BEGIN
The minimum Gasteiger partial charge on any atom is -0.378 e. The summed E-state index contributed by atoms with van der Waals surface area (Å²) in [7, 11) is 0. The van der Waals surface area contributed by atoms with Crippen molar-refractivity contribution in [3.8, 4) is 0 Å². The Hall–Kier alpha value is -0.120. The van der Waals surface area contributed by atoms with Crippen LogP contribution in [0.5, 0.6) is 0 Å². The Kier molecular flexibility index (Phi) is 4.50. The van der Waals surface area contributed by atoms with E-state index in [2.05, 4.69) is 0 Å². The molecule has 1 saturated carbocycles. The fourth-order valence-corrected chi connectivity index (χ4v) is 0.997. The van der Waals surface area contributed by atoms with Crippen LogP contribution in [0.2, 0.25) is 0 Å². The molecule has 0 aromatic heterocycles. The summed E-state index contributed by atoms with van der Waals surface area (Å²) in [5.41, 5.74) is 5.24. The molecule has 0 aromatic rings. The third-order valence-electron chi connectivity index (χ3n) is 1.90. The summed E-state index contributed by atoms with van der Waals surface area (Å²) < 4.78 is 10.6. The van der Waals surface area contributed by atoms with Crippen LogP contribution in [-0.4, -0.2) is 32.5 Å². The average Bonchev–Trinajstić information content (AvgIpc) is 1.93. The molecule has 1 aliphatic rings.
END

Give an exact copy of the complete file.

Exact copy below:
The minimum Gasteiger partial charge on any atom is -0.378 e. The summed E-state index contributed by atoms with van der Waals surface area (Å²) in [7, 11) is 0. The van der Waals surface area contributed by atoms with Crippen molar-refractivity contribution in [3.8, 4) is 0 Å². The Hall–Kier alpha value is -0.120. The van der Waals surface area contributed by atoms with Crippen LogP contribution in [0.5, 0.6) is 0 Å². The Kier molecular flexibility index (Phi) is 4.50. The van der Waals surface area contributed by atoms with E-state index in [2.05, 4.69) is 0 Å². The molecule has 1 saturated carbocycles. The fourth-order valence-corrected chi connectivity index (χ4v) is 0.997. The van der Waals surface area contributed by atoms with Crippen LogP contribution in [0.2, 0.25) is 0 Å². The molecule has 0 aromatic heterocycles. The summed E-state index contributed by atoms with van der Waals surface area (Å²) in [5.41, 5.74) is 5.24. The molecule has 0 aromatic rings. The third-order valence-electron chi connectivity index (χ3n) is 1.90. The summed E-state index contributed by atoms with van der Waals surface area (Å²) < 4.78 is 10.6. The van der Waals surface area contributed by atoms with Crippen LogP contribution in [-0.4, -0.2) is 32.5 Å². The average Bonchev–Trinajstić information content (AvgIpc) is 1.93. The molecule has 1 aliphatic rings.